Delta Imposes New Rules For Service Dogs After “Serious Incidents”
DALLAS (CBS News) — Soon Delta Air Lines will require additional documentation for passengers taking service animals with them on flights. This comes amid an increase of incidents involving animals, including a dog attack last year.
Starting March 1, customers will have to show proof of health or vaccinations for their animals 48 hours in advance. In addition, owners of emotional-support animals will need to sign a statement confirming their animal can behave. However, the new requirements don’t apply to pets that stay in kennels during flights.
Delta’s new rules are aimed at two different types of animals. The first are service animals, which receive specific training to help blind or disabled passengers. Then there are emotional-support animals, which require no training at all. Both fly for free and are not required to be caged during the flight.
Federal regulators have interpreted a 1986 access-to-travel law to allow support animals in airplane cabins and in apartment buildings that do not allow pets. But some people use untrained pets in order to get them on a plane for free, especially since it’s easy to go online to.
Delta said the idea behind the new regulations is to keep trained service animals and emotional-support animals safe from aggressive ones. Overall, the airline says it carries 700 service or support animals every day. But people have tried to fly with everything from turkeys, to snakes, spiders and even gliding possums, which are also known as sugar gliders.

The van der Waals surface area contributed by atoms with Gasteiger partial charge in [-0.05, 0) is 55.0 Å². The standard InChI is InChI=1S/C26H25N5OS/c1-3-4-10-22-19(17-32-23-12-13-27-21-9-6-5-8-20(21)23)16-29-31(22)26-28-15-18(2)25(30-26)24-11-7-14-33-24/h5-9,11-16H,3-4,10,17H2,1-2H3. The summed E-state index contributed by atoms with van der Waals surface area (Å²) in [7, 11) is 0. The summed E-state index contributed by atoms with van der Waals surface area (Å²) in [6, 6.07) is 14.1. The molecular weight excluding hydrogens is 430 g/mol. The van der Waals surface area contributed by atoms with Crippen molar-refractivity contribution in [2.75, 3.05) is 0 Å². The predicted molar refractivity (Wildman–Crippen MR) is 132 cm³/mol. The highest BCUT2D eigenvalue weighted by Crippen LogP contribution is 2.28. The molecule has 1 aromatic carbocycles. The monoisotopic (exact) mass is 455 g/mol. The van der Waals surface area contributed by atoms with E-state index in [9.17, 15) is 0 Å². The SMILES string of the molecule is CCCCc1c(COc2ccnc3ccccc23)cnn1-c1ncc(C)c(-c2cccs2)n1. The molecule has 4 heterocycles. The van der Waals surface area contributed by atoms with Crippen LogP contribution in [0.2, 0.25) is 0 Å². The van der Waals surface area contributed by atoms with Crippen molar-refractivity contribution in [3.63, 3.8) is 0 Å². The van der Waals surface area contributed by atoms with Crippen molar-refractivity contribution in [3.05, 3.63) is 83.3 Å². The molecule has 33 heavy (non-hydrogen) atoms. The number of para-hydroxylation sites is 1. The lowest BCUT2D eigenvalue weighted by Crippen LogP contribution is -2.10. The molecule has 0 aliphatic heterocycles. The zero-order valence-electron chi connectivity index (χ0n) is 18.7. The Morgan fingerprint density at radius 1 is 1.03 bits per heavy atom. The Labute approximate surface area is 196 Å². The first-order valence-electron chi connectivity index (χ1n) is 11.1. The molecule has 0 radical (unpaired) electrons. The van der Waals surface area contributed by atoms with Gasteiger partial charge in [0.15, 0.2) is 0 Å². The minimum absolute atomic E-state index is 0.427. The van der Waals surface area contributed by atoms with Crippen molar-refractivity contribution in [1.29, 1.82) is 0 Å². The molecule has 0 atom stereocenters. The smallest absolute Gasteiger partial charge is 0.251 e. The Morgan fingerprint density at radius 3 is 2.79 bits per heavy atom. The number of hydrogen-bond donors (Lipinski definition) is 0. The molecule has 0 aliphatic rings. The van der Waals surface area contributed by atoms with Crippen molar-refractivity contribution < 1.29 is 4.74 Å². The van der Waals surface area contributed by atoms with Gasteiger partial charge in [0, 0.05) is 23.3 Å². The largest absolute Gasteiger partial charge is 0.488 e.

Since 2016, the company reported an 86-percent increase in ‘animal incidents’, that include animals urinating, biting or showing acts of aggression. Last June, a 70-pound dog flying as a support animal bit another passenger several times in the face on a Delta plane in Atlanta. The victim was hospitalized.
“The rise in serious incidents involving animals in flight leads us to believe that the lack of regulation in both health and training screening for these animals is creating unsafe conditions across U.S. air travel,” said John Laughter, the airline’s senior vice president of safety and security. “As a leader in safety, we worked with our Advisory Board on Disability to find a solution that supports those customers with a legitimate need for these animals, while prioritizing a safe and consistent travel experience.”
See video, here.